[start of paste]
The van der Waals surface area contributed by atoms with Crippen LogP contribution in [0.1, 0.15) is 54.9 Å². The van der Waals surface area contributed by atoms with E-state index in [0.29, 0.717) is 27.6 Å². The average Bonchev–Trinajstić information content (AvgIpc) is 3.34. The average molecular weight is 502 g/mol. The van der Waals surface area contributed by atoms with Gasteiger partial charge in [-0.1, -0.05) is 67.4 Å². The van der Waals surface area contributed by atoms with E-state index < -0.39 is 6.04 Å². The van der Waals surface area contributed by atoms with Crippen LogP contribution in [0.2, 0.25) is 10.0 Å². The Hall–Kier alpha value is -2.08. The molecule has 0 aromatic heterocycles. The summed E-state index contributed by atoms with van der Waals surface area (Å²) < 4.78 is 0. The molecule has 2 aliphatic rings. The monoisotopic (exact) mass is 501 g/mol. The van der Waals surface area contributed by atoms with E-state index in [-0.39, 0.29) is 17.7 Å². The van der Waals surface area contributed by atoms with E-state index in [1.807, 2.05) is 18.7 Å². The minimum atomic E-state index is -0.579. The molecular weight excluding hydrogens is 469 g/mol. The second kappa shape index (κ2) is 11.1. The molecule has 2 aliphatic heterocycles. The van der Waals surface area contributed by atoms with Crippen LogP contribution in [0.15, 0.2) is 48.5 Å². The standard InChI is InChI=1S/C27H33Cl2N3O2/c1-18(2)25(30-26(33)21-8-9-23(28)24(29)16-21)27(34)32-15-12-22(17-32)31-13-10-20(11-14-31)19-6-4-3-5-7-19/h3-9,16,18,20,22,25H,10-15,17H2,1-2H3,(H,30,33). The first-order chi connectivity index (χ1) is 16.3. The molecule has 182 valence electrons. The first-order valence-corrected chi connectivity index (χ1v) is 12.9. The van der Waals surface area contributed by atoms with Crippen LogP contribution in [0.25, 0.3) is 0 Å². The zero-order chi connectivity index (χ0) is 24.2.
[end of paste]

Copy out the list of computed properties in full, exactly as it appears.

The van der Waals surface area contributed by atoms with Crippen LogP contribution in [0.1, 0.15) is 54.9 Å². The van der Waals surface area contributed by atoms with E-state index in [0.29, 0.717) is 27.6 Å². The average Bonchev–Trinajstić information content (AvgIpc) is 3.34. The average molecular weight is 502 g/mol. The van der Waals surface area contributed by atoms with Gasteiger partial charge in [-0.1, -0.05) is 67.4 Å². The van der Waals surface area contributed by atoms with E-state index < -0.39 is 6.04 Å². The van der Waals surface area contributed by atoms with Crippen LogP contribution in [0.2, 0.25) is 10.0 Å². The Hall–Kier alpha value is -2.08. The molecule has 0 aromatic heterocycles. The summed E-state index contributed by atoms with van der Waals surface area (Å²) < 4.78 is 0. The molecule has 2 aliphatic rings. The monoisotopic (exact) mass is 501 g/mol. The van der Waals surface area contributed by atoms with E-state index in [-0.39, 0.29) is 17.7 Å². The van der Waals surface area contributed by atoms with E-state index in [1.807, 2.05) is 18.7 Å². The minimum atomic E-state index is -0.579. The molecular weight excluding hydrogens is 469 g/mol. The second kappa shape index (κ2) is 11.1. The molecule has 2 aliphatic heterocycles. The van der Waals surface area contributed by atoms with Crippen LogP contribution in [0.15, 0.2) is 48.5 Å². The standard InChI is InChI=1S/C27H33Cl2N3O2/c1-18(2)25(30-26(33)21-8-9-23(28)24(29)16-21)27(34)32-15-12-22(17-32)31-13-10-20(11-14-31)19-6-4-3-5-7-19/h3-9,16,18,20,22,25H,10-15,17H2,1-2H3,(H,30,33). The first-order chi connectivity index (χ1) is 16.3. The molecule has 182 valence electrons. The first-order valence-corrected chi connectivity index (χ1v) is 12.9. The van der Waals surface area contributed by atoms with Crippen LogP contribution in [0.25, 0.3) is 0 Å². The zero-order chi connectivity index (χ0) is 24.2.